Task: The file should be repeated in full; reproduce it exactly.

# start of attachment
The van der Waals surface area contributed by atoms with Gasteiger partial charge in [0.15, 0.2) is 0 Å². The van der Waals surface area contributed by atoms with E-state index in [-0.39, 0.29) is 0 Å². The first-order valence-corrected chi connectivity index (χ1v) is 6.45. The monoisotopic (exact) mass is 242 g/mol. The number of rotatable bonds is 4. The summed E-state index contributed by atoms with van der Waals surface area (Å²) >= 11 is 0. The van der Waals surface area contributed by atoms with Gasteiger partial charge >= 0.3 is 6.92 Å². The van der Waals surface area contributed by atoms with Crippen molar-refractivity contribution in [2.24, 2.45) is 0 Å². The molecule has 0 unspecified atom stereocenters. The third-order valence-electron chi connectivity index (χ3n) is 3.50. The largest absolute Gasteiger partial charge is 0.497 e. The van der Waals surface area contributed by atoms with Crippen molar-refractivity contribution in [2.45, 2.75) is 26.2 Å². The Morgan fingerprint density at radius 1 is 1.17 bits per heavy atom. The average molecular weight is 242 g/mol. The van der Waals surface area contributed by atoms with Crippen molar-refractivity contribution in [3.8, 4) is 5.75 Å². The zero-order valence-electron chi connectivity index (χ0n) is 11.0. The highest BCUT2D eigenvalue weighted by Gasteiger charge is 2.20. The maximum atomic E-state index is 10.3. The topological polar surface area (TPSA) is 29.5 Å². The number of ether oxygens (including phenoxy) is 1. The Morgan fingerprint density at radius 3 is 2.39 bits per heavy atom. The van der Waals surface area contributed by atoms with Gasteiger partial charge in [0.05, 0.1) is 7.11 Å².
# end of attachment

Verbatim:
The van der Waals surface area contributed by atoms with Gasteiger partial charge in [0.15, 0.2) is 0 Å². The van der Waals surface area contributed by atoms with E-state index in [-0.39, 0.29) is 0 Å². The first-order valence-corrected chi connectivity index (χ1v) is 6.45. The monoisotopic (exact) mass is 242 g/mol. The number of rotatable bonds is 4. The summed E-state index contributed by atoms with van der Waals surface area (Å²) >= 11 is 0. The van der Waals surface area contributed by atoms with Gasteiger partial charge >= 0.3 is 6.92 Å². The van der Waals surface area contributed by atoms with Crippen molar-refractivity contribution in [2.24, 2.45) is 0 Å². The molecule has 0 unspecified atom stereocenters. The third-order valence-electron chi connectivity index (χ3n) is 3.50. The largest absolute Gasteiger partial charge is 0.497 e. The van der Waals surface area contributed by atoms with Crippen molar-refractivity contribution in [2.45, 2.75) is 26.2 Å². The Morgan fingerprint density at radius 1 is 1.17 bits per heavy atom. The average molecular weight is 242 g/mol. The van der Waals surface area contributed by atoms with Crippen molar-refractivity contribution in [3.8, 4) is 5.75 Å². The zero-order valence-electron chi connectivity index (χ0n) is 11.0. The highest BCUT2D eigenvalue weighted by Gasteiger charge is 2.20. The maximum atomic E-state index is 10.3. The topological polar surface area (TPSA) is 29.5 Å². The number of ether oxygens (including phenoxy) is 1. The Morgan fingerprint density at radius 3 is 2.39 bits per heavy atom. The van der Waals surface area contributed by atoms with Gasteiger partial charge in [0.05, 0.1) is 7.11 Å².